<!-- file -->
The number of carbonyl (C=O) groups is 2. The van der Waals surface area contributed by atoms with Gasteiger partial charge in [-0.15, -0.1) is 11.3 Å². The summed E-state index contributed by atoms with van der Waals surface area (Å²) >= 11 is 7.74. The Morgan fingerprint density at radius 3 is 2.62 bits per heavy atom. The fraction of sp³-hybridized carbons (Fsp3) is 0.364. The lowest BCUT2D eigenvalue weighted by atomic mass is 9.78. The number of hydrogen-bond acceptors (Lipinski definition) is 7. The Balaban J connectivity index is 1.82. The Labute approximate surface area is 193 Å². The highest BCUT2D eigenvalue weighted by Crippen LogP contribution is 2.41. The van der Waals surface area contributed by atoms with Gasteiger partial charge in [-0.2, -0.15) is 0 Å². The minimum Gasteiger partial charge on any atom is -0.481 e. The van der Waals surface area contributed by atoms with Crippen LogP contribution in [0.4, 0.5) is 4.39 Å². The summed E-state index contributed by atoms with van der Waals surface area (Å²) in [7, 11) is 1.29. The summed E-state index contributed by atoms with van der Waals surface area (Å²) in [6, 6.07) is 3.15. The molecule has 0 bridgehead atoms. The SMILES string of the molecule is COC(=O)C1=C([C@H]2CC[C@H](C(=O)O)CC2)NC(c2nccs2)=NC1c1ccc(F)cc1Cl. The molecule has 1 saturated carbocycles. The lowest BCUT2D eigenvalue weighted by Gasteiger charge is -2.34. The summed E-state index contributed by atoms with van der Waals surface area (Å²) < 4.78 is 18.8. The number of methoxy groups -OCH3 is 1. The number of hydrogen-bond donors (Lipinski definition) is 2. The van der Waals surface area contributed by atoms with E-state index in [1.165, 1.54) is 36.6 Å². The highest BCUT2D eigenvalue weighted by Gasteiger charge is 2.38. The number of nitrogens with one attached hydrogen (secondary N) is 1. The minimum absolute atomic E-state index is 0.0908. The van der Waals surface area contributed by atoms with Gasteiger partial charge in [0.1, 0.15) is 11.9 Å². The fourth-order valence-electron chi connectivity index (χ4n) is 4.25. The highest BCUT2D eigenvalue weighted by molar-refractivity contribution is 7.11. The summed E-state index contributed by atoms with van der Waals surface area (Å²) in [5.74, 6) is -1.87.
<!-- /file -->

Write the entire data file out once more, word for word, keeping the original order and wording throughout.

The number of carbonyl (C=O) groups is 2. The van der Waals surface area contributed by atoms with Gasteiger partial charge in [-0.15, -0.1) is 11.3 Å². The summed E-state index contributed by atoms with van der Waals surface area (Å²) >= 11 is 7.74. The Morgan fingerprint density at radius 3 is 2.62 bits per heavy atom. The fraction of sp³-hybridized carbons (Fsp3) is 0.364. The lowest BCUT2D eigenvalue weighted by atomic mass is 9.78. The number of hydrogen-bond acceptors (Lipinski definition) is 7. The Balaban J connectivity index is 1.82. The Labute approximate surface area is 193 Å². The highest BCUT2D eigenvalue weighted by Crippen LogP contribution is 2.41. The van der Waals surface area contributed by atoms with Gasteiger partial charge in [-0.2, -0.15) is 0 Å². The minimum Gasteiger partial charge on any atom is -0.481 e. The van der Waals surface area contributed by atoms with Crippen LogP contribution in [0.4, 0.5) is 4.39 Å². The summed E-state index contributed by atoms with van der Waals surface area (Å²) in [7, 11) is 1.29. The summed E-state index contributed by atoms with van der Waals surface area (Å²) in [6, 6.07) is 3.15. The molecule has 0 bridgehead atoms. The SMILES string of the molecule is COC(=O)C1=C([C@H]2CC[C@H](C(=O)O)CC2)NC(c2nccs2)=NC1c1ccc(F)cc1Cl. The molecule has 1 saturated carbocycles. The lowest BCUT2D eigenvalue weighted by Gasteiger charge is -2.34. The summed E-state index contributed by atoms with van der Waals surface area (Å²) < 4.78 is 18.8. The number of methoxy groups -OCH3 is 1. The number of hydrogen-bond donors (Lipinski definition) is 2. The van der Waals surface area contributed by atoms with E-state index in [1.165, 1.54) is 36.6 Å². The highest BCUT2D eigenvalue weighted by Gasteiger charge is 2.38. The number of nitrogens with one attached hydrogen (secondary N) is 1. The minimum absolute atomic E-state index is 0.0908. The van der Waals surface area contributed by atoms with Gasteiger partial charge in [0.1, 0.15) is 11.9 Å². The fourth-order valence-electron chi connectivity index (χ4n) is 4.25. The highest BCUT2D eigenvalue weighted by molar-refractivity contribution is 7.11. The summed E-state index contributed by atoms with van der Waals surface area (Å²) in [5.74, 6) is -1.87.